Op-ed: Prepare–don’t spread fear

Fear does not strengthen our defense

Norwegian Prime Minister Jonas Gahr Støre

Photo: Javad Parsa / NTB
Prime Minister Jonas Gahr Støre believes that the rhetoric around the security situation in Norway should be factual and sober. It is a wise starting point, writes Folkebladet in an editorial.

Lead Editorial

Politicians, the leadership of the Norwegian Armed Forces, and others who analyze the prospect of war should encourage us to be prepared. But for the authorities, it is a difficult balancing act—to ensure that Norway is prepared for war, while being careful so as not to spread unnecessary fear. This balance has also been strongly challenged in our neighboring country recently.

Micael Bydén, supreme commander of the Swedish Armed Forces, created headlines when he said people should prepare for war. “On an individual level, you have to mentally prepare,” Bydén told Swedish TV 4.

The background was that the Swedish defense leadership believes that the security situation in Europe and the world does not appear to change for the better in 2024.

Sweden’s Minister for Civil Defense Carl-Oskar Bohlin followed up: “There could be war in Sweden. All Swedish citizens must contribute to strengthening the country’s resilience,” he urged.

According to SVT, Sweden’s public television broadcaster, the Swedish government has asked the emergency preparedness authorities to prepare for a possible war.

Several politicians in Norway have recently made clear statements about the likelihood that Norway, too, could be affected by war. Sylvi Listhaug (Progress Party) has stated that “there is every reason to fear a major war.” Guri Melby (Liberal Party) has asked what people will do if they see foreign warships in the fjord.

Prime Minister Jonas Gahr Støre (Labor Party) believes this is an irresponsible manner of speech. Støre and Listhaug recently met for a debate in “Politisk kvarter” on NRK. The two agree that the world is more dangerous than it has been in a very long time. But they disagree on the rhetoric, not least from a political point of view.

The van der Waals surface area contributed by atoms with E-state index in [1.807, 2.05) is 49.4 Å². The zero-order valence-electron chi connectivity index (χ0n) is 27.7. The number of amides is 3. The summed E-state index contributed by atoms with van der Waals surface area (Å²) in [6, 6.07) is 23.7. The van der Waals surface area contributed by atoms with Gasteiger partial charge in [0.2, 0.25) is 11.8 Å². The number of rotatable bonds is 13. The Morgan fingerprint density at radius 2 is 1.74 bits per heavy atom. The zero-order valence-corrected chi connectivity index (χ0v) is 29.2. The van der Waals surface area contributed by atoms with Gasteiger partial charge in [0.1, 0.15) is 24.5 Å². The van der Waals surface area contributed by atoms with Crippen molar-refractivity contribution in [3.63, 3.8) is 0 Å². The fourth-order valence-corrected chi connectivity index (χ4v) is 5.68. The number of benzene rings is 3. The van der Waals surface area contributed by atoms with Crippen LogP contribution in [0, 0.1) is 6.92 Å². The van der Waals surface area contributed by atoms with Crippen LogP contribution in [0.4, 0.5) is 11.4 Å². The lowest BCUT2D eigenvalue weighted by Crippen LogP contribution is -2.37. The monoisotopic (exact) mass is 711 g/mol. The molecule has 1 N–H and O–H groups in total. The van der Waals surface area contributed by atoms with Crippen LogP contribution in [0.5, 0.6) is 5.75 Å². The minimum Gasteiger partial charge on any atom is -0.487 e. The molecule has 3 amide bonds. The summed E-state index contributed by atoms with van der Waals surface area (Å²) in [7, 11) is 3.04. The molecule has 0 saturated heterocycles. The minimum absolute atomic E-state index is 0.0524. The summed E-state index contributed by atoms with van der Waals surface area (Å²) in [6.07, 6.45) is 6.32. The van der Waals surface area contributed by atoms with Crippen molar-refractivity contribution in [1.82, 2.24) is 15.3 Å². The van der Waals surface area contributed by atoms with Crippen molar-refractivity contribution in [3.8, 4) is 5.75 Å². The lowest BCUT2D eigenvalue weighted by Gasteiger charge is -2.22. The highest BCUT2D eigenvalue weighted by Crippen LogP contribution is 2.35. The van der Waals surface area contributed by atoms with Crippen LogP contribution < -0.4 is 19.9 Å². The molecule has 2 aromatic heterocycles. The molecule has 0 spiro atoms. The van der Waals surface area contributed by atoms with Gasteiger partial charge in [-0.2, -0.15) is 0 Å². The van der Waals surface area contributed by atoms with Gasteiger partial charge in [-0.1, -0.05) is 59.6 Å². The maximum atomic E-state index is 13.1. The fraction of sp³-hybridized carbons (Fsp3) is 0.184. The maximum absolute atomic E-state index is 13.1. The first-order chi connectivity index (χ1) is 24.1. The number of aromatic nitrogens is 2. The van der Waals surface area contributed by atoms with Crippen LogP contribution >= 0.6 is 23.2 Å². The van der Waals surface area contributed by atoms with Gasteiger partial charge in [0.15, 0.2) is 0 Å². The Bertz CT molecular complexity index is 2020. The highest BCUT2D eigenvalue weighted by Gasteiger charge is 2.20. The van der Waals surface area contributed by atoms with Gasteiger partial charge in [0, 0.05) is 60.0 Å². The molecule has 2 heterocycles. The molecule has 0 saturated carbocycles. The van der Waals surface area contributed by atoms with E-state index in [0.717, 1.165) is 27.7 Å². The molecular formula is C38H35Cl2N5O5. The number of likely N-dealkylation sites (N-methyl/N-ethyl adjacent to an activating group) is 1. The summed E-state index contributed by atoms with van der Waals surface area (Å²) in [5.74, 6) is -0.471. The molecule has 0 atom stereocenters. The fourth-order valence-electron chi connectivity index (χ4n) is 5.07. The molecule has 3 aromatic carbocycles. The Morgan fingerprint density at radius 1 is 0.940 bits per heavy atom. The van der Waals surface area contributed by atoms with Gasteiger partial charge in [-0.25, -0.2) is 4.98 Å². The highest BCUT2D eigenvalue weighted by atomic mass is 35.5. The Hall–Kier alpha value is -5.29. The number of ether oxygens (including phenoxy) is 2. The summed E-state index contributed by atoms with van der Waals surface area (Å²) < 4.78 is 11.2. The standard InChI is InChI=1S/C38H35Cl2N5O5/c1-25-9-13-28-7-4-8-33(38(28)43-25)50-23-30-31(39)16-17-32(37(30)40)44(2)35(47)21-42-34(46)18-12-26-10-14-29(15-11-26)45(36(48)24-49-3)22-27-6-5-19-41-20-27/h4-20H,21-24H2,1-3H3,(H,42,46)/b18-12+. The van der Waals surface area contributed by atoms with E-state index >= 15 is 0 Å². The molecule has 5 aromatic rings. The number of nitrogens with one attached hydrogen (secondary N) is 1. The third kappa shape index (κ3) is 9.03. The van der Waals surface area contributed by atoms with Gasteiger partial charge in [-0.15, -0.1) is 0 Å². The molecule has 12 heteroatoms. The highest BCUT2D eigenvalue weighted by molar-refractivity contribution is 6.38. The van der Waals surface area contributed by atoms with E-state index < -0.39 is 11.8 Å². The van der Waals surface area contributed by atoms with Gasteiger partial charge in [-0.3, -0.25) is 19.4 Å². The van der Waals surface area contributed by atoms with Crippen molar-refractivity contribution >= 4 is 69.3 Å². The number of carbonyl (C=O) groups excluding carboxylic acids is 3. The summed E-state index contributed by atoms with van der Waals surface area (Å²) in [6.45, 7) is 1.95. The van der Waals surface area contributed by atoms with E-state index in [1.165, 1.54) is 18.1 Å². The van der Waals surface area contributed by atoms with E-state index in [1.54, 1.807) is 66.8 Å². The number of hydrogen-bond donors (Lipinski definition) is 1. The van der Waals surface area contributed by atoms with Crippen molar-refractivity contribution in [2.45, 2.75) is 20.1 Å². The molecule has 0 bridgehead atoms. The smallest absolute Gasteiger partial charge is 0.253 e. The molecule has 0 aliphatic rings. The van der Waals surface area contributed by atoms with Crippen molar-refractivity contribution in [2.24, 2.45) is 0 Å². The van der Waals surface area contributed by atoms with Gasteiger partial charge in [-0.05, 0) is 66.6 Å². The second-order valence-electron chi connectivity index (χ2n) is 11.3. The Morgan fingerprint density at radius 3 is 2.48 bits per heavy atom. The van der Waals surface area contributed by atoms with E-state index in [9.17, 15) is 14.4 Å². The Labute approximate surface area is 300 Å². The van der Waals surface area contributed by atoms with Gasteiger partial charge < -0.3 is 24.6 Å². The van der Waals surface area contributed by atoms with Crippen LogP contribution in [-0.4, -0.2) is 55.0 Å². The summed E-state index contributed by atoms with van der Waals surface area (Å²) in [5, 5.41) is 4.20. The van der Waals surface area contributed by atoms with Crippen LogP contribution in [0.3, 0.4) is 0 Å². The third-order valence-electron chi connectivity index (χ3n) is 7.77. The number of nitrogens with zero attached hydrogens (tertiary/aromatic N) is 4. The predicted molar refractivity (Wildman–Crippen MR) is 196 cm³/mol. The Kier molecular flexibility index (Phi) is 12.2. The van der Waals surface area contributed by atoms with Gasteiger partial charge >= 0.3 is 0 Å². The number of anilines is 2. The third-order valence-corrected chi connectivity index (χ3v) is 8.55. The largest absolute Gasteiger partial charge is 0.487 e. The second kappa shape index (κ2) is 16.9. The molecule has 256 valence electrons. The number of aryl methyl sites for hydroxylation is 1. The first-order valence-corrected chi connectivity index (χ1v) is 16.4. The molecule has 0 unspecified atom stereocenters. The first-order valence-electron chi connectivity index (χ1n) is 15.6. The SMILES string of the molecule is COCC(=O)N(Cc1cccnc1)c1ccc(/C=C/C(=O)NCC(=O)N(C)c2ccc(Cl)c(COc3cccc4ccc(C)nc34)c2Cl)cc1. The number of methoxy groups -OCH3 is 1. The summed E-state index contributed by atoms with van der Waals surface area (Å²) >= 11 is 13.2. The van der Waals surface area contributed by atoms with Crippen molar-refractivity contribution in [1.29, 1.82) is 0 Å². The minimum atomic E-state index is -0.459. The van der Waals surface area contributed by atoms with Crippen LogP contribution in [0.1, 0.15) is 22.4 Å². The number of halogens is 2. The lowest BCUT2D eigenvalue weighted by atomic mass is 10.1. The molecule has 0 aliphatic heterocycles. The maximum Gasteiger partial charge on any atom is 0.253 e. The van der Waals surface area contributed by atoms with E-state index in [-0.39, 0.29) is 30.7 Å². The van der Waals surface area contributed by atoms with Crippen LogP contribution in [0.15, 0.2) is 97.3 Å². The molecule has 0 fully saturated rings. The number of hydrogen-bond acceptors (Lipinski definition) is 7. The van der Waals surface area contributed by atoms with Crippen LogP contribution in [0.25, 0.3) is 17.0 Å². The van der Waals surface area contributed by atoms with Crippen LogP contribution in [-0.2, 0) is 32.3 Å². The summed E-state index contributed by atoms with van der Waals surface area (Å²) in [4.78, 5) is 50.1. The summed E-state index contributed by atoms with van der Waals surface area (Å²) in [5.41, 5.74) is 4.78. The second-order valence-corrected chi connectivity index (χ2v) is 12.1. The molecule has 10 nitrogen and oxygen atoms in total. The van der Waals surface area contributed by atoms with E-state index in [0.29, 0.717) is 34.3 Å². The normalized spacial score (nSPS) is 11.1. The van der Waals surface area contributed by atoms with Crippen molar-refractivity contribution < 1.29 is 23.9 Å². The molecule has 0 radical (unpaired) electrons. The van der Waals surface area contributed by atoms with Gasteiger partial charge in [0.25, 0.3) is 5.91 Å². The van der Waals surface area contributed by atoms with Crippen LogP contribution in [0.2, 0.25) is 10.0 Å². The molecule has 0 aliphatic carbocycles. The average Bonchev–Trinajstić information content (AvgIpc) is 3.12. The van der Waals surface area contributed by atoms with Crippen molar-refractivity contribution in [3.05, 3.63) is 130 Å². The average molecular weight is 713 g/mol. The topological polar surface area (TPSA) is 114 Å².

The war in Ukraine and the conflict between Israel and Palestine dominate the news, and many people are emotionally affected, feeling distraught and powerless when they see children and civilians being killed. Many are also afraid that the war will affect Norway. A major war between NATO and Russia in which Norway could be attacked is part of this fear scenario.

While we must accept the gravity of the situation and mentally prepare for it to become more dramatic also for Norway, we must also avoid the proliferation of fear. Fear can lead to action paralysis as well as overreaction. And fear does not strengthen our defenses. Therefore, authorities and politicians must choose their words carefully when they speak of the prospect of war.

The prime minister believes the rhetoric should be sober and factual about the actual situation. This is a wise starting point. He is also right in his analysis that Russia is not interested in a war with NATO right now. It is therefore unfortunate and incorrect to give the impression that a war affecting Norway could be right around the corner.

In a more unpredictable and unsafe world, we must have a high level of readiness and be as well prepared as possible. Fortunately, a broad political majority in Norway agrees on this. Allocations to the armed forces have increased, and the government has come a long way with a new long-term plan.

At the same time, Norway’s defense capability is far from where it should be. A broad agreement is needed to strengthen the armed forces. It will require tough priorities from the government and the opposition.


This article first appeared in the Feb. 20, 2024, edition of Folkebladet and was reprinted with permission. 

Translated by Ragnhild Hjeltnes. 

This article originally appeared in the April 2024 issue of The Norwegian American.

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